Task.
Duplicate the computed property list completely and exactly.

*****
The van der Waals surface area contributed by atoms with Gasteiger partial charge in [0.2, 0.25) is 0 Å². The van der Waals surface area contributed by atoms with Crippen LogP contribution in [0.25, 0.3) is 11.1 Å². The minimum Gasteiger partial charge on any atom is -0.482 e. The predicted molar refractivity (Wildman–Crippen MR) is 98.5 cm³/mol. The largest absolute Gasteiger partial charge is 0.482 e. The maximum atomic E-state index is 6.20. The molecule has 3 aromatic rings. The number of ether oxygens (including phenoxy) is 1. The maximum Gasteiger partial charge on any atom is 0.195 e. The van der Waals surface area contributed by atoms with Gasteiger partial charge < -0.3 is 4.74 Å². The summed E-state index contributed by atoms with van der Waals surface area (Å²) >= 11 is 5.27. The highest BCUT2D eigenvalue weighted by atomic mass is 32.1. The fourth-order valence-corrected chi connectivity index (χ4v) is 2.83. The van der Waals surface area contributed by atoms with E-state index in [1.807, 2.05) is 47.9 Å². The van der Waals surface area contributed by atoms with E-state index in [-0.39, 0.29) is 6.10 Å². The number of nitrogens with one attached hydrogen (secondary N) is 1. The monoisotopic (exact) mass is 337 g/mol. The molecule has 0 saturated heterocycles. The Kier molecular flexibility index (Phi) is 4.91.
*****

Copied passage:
The van der Waals surface area contributed by atoms with Gasteiger partial charge in [0.2, 0.25) is 0 Å². The van der Waals surface area contributed by atoms with Crippen LogP contribution in [0.25, 0.3) is 11.1 Å². The minimum Gasteiger partial charge on any atom is -0.482 e. The predicted molar refractivity (Wildman–Crippen MR) is 98.5 cm³/mol. The largest absolute Gasteiger partial charge is 0.482 e. The maximum atomic E-state index is 6.20. The molecule has 3 aromatic rings. The number of ether oxygens (including phenoxy) is 1. The maximum Gasteiger partial charge on any atom is 0.195 e. The van der Waals surface area contributed by atoms with Gasteiger partial charge < -0.3 is 4.74 Å². The summed E-state index contributed by atoms with van der Waals surface area (Å²) >= 11 is 5.27. The highest BCUT2D eigenvalue weighted by atomic mass is 32.1. The fourth-order valence-corrected chi connectivity index (χ4v) is 2.83. The van der Waals surface area contributed by atoms with E-state index in [1.807, 2.05) is 47.9 Å². The van der Waals surface area contributed by atoms with E-state index in [-0.39, 0.29) is 6.10 Å². The number of nitrogens with one attached hydrogen (secondary N) is 1. The monoisotopic (exact) mass is 337 g/mol. The molecule has 0 saturated heterocycles. The Kier molecular flexibility index (Phi) is 4.91.